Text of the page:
A word on the rules of buttoning a single breasted jacket:
- One button: Always closed except when sitting.
- Two buttons: Use the top one and leave the second button undone.
- Three buttons: Button the centre and top ones and leave the third button undone.
Never button the bottom button of a suit jacket.
3. Sack vs. Structured vs. Fitted Silhouettes
The term silhouette here refers to the shape or cut of a suit jacket.
The shape of a garment sets the tone of your appearance. There are three basic silhouettes on a suit jacket:
- Sack or Brooks Brothers Suit Jacket: It is a baggy jacket with thin shoulders. The jacket hangs on the body – presenting a classic shape for anyone wanting to blend into the crowd as it hides the shape of the wearer. Best fitting for people with big belly or for people that want to hide body imperfections.
- Structured Silhouette Suit Jacket: Majorly taken from the military uniform – this is the most strict silhouette for a suit jacket. The shoulders are padded, and the waist is trim that catches all the attention on the wearer.
- Fitted Silhouette Suit Jacket: This silhouette suits men who are in a good physical shape. It presents a tailored fit, with minimal padding, the posture is enhanced by the use of high armholes. The main scope of this silhouette is to present in an elegant manner beautiful body form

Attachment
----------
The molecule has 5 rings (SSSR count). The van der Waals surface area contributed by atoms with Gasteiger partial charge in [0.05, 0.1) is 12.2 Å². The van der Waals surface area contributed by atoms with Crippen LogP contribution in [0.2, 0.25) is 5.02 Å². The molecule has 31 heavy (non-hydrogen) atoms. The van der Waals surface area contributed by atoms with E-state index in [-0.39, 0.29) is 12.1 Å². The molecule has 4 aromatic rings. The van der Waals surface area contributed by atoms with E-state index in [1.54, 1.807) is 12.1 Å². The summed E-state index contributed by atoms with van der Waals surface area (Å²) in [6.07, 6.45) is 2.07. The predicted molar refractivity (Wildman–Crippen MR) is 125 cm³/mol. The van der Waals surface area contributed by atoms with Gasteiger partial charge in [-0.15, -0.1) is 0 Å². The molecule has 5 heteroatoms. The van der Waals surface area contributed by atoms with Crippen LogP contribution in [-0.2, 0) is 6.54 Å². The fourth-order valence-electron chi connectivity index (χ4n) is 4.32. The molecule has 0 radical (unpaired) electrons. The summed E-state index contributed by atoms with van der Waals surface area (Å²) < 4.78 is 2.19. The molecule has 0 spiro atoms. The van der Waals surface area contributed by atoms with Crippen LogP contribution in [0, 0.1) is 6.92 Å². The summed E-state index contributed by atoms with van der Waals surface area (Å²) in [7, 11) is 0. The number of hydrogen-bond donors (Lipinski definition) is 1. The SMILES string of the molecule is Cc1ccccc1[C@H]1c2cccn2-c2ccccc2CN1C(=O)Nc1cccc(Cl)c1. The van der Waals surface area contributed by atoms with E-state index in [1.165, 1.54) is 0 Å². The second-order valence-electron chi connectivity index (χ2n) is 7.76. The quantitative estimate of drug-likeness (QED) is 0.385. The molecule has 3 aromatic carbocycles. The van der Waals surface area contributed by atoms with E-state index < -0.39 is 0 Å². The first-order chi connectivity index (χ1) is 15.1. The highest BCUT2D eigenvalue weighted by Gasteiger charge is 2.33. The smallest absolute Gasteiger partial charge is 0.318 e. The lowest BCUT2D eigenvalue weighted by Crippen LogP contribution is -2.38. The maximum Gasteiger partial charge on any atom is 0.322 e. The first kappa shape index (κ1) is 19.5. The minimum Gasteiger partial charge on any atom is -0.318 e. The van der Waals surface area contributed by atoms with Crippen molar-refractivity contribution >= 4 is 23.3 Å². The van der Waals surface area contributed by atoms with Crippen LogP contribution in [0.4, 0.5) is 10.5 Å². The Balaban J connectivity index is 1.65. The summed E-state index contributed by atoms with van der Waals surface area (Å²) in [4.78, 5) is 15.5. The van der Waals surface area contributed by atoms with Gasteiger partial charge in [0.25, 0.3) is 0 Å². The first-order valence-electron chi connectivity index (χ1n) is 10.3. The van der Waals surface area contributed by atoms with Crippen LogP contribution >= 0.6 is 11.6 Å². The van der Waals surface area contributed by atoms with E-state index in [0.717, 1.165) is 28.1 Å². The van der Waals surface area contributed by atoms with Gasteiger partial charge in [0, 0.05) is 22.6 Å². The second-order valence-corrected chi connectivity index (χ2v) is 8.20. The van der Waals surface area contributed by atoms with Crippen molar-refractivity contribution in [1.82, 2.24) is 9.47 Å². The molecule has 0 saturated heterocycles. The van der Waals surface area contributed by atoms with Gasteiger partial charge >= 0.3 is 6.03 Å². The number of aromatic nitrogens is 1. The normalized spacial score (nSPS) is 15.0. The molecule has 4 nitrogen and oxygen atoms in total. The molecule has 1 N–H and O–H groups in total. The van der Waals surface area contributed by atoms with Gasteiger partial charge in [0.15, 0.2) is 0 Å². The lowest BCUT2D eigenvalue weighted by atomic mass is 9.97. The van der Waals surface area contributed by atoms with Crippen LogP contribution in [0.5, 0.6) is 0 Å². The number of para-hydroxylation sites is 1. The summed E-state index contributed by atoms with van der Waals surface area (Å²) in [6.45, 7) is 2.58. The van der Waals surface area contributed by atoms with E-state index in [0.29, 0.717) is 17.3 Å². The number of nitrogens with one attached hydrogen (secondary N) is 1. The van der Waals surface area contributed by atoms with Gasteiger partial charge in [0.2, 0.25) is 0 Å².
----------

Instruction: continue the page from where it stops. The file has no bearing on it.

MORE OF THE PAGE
- Soft vs. Roped vs. Structured Suit Jacket Shoulders
One of the main rules when picking a suit is to check the shoulders. If they don’t fit – the jacket is almost impossible to be altered after.
The construction of the shoulder should complement the build of the body. Sloping shoulders may need padding to lift the area.
A man with narrow shoulders and extra weight around the midsection needs a slightly bigger horizontal shoulder area. A body with a strong V shape should opt for a more balanced overall look .
The right shoulder structure is not bigger then the shoulder line and is big enough to permit free movements of the arms.
The Italians favour a soft, unstructured shoulder. The English prefer a bit of looping in the shoulders, fashioning a soft bump on the shoulder line.
- Notch vs. Peak vs. Shawl Suit Lapels
Lapels should be a reflection of the jacket’s sizes. A wide lapel on a suit jacket will look natural on a well-proportioned man. In the similar case, same lapel on a smaller man will make smaller his frame.
The lapel should cover to just about the mid-point among the collar and the shoulders.
In suit fashion we can identify three main types of lapels:
- Notch Lapel: The top of the lapel and the bottom of the collar meets in a notch. This is the most used type of lapel and have an organic look on a single-breasted jacket.
- Peak Lapel: Has strong edges pointed to the shoulders. A peak lapel is seen as more formal and mostly is met on double breasted jackets.
- Shawl Lapel: The collar has an uninterrupted curvature without a break as in the case of peak or notch lapel. Mostly it can be seen on tuxedos and worn at select events like a black-tie night. Nowadays as fashion experiments touched suit segment, we can observe that tuxedos can be worn with t-shirts and jeans creating a casual look